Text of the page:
Today I’m thinking about assessment approaches in online education. As soon as I start talking about assessment, I’m often brought back to the notion that’s ones underlying philosophy of education is the ultimate influence in design, teaching, and assessment of online education. So I’ll take these in two parts: first, assessment; second, educational philosophy.
At the current time, I’m not too impressed by the assessment tools included in most LMSs (learning management systems). Why? They all emphasize traditional forms of student assessment–multiple choice, quiz, essay exams, etc. I suppose these types of tools have their place in learning, and indeed some students report enjoying the ability to take these types of tests and get immediate feedback. Often, these tools can be combined with links to additional reading, materials, etc. if the student gets the answer wrong. I admit that when I taught elementary school, I definitely used these forms of assessment. However, since I started teaching in higher education 13 years ago, I have yet to assign a traditional assessment to my students. Yes, you’ve guessed it. I’m one of those folks who enthusiastically believes in authentic assessment approaches, especially for adult learners in graduate school.
As a supporter of authentic assessment, I design curriculum that uses multi-levels of assesment: self-assessment, peer assessment, as well as instructor assessment. Each of these levels of assessment serves a different, but important purpose, in the learning cycle. I’ve written a slideshow on this topic, so I won’t go into a lot of additional depth here on that topic. I will say that I use such assessment strategies as online portfolios, project-based learning, problem-based learning, self-reflective journals, peer feedback using rubrics, etc. I’d like to see LMS software companies begin to design their systems to provide tools that allow me to assess in alternative ways. Many new online educators, who can be confused by the structure of the online environment, will automatically use whatever assessment tools are provided in their design of instruction. Thus, the tool mandates the teaching approach–not a great idea, especially when those tools have their limitations and are based in an educational philosophy that one might not support.
So, Part 2: educational philosophy. I could go on for days on this topic, so I’m going to try my darndest to be brief. Here’s the big idea, don’t miss it: A teacher’s underlying educational philosophy determines the design, instruction and evaluation used in his or her classroom. Period.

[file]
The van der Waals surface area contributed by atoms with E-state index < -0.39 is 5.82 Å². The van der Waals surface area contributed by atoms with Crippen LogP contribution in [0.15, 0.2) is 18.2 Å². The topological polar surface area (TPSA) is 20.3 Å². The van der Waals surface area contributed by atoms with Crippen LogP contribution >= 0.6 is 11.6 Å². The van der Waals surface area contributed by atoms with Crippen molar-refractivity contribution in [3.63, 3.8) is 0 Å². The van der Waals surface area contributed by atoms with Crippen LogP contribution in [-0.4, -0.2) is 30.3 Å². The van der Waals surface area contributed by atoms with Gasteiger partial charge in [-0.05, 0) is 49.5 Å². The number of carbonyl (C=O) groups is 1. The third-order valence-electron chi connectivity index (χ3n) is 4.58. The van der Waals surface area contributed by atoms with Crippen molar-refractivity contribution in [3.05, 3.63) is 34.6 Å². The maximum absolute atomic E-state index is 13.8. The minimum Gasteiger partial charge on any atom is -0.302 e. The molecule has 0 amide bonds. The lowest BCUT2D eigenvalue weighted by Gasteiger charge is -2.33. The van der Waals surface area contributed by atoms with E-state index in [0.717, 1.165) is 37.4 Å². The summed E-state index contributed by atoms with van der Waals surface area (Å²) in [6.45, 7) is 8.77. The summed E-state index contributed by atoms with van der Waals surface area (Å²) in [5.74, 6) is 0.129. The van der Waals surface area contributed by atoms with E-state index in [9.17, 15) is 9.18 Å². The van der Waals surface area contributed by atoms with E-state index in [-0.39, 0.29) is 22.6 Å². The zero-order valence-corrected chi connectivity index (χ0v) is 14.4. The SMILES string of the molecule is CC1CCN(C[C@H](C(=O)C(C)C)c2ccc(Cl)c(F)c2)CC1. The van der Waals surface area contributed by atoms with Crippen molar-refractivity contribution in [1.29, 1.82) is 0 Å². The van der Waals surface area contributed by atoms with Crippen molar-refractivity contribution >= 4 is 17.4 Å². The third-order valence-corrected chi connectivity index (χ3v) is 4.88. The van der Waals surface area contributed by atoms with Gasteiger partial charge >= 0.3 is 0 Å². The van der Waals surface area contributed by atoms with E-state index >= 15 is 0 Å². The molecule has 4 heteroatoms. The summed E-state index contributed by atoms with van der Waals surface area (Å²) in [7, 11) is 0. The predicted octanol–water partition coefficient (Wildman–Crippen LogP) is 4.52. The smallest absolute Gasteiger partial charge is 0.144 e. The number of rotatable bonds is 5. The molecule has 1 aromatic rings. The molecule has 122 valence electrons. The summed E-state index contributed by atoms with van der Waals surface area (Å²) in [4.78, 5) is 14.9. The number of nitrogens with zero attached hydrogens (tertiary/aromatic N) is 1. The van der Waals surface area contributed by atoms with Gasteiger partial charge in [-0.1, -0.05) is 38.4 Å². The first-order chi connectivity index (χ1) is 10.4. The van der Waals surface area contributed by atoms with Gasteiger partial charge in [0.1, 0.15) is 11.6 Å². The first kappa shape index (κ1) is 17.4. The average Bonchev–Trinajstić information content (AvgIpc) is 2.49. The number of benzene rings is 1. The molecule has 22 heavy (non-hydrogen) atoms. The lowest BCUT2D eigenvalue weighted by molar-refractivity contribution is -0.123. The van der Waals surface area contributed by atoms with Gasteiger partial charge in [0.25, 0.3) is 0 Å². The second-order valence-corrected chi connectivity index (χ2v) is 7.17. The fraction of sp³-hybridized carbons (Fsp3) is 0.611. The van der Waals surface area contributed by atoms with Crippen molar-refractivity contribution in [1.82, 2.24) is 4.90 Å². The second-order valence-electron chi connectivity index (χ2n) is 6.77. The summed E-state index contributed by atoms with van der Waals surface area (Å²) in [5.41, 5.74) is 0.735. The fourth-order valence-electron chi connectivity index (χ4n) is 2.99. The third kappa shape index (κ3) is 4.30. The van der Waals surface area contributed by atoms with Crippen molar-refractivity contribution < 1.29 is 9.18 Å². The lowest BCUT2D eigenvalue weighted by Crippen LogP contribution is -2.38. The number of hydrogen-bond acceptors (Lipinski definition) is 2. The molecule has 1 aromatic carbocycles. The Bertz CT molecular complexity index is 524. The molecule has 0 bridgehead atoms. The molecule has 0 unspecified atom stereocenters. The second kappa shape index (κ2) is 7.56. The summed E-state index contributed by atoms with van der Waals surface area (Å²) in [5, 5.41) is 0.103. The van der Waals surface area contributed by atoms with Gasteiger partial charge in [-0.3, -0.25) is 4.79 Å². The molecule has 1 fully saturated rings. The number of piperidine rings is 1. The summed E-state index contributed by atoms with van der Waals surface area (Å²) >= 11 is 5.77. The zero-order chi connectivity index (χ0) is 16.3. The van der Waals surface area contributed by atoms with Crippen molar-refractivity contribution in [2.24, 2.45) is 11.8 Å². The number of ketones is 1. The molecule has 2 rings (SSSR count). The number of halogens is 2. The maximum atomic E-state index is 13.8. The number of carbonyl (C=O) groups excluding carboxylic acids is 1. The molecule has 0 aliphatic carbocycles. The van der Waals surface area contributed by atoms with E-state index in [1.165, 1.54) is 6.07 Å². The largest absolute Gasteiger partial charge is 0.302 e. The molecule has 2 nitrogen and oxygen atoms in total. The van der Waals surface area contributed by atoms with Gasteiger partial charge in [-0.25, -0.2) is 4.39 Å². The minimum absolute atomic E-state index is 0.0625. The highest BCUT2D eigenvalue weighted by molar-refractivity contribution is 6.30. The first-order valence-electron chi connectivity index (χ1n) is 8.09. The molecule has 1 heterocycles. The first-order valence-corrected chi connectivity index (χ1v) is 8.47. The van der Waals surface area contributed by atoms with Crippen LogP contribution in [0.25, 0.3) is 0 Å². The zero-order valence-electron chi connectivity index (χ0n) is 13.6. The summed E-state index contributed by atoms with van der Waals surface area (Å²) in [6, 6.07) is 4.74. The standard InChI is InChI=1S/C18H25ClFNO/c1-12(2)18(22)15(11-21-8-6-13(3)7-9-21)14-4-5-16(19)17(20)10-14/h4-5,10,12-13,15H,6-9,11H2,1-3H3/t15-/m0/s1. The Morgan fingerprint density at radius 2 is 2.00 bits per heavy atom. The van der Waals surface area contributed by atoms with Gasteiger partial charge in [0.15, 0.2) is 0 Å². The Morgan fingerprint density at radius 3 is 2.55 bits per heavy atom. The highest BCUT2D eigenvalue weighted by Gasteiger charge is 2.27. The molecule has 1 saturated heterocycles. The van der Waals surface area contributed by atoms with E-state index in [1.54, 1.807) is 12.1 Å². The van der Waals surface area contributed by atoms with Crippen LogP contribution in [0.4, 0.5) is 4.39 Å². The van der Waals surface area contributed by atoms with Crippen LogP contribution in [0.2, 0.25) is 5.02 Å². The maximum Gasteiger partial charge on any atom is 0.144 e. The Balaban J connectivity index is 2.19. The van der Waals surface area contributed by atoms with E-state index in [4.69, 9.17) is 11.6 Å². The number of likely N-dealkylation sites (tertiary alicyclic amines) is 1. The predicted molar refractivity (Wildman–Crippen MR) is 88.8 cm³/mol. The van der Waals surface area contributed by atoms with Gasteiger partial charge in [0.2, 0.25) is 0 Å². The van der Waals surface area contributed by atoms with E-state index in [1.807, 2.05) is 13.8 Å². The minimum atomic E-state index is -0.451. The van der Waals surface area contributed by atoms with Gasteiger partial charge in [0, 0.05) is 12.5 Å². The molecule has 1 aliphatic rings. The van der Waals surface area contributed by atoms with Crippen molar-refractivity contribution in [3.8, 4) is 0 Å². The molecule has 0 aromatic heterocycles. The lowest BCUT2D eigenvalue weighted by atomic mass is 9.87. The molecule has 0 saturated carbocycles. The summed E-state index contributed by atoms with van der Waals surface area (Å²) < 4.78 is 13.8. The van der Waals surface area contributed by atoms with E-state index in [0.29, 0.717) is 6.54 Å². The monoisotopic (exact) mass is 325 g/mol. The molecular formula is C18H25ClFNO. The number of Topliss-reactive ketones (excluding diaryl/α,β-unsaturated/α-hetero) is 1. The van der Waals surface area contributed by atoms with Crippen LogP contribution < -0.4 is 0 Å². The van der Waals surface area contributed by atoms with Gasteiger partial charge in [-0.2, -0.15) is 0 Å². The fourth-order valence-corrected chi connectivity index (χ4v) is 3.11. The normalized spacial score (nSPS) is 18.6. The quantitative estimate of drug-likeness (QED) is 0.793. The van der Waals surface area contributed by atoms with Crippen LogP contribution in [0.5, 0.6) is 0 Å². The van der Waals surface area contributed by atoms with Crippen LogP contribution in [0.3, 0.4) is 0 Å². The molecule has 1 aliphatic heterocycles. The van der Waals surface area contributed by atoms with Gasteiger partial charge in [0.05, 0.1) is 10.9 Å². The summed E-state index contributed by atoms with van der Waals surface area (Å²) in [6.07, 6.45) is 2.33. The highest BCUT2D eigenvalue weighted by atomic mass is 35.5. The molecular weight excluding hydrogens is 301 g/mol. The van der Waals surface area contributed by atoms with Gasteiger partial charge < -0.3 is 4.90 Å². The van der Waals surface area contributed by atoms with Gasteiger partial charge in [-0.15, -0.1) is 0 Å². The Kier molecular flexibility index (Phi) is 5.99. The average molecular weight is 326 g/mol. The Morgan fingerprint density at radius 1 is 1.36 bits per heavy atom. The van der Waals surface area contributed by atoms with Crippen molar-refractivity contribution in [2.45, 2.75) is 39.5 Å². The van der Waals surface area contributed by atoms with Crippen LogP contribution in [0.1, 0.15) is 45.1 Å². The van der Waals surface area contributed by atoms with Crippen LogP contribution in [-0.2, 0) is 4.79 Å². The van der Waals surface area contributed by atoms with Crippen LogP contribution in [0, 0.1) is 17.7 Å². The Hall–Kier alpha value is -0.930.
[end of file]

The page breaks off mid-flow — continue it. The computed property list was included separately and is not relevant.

- Thus, if I’m a behaviorist teacher, I’m probably going to lecture and then quiz my students on the mastery of material. Why? Because I believe that learning is about obtaining knowledge from others.
- Now, if I’m a social constructivist teacher, I’m probably going to have my students work in small groups to investigate and answer some problem that they’ve been given. They will present their findings to me and other students in the class as a form of evaluation. Why? Because I believe that learning is a social process, and that the purpose of teaching is to assist students in their own knowledge construction process.
- Let’s say I’m a cognitivist teacher. I’m probably going to illicit my student’s prior understandings on the topics, and then provide them some graphic organizers, visuals, and othe reading material so they can continue to build their schema on a given topic. They might then develop a slideshow illustrating key points on a given topic area that they’ve learned about. Why? Because I believe that there is declarative and procedural forms of knowledge that I can assist my students in developing by relating materials to concepts they already know.
- Finally, let’s say I’m a critical theorist, and I emphasize the importance of understanding cultural differences as part of the learning process. If my students are studying Columbus, I’m probably going to ask them to investigate the causes of the downfall of the native American people around the time of the Spanish infiltration. They will investigate the differences in cultures, and the impact that the cultures had one another, including such things as disease, warfare, etc. I might then have my students create an online report about the consequences of the Spanish infiltration on native Americans, and share that report through online news channels. Why? Because I believe that learning is about empowering students to understand the role of race, gender, sexual preference, etc. as a major influence in our culture.
OK enough of this soapbox for today. You get the idea. WebCT, Blackboard, eCollege hear my plea. Give me some tools that allow me to provide some alternative forms of assessment! Become leaders in education by providing structures that support emergent trends in education, instead of dusty, old-school types who force online learning into a mold where we no longer need to be.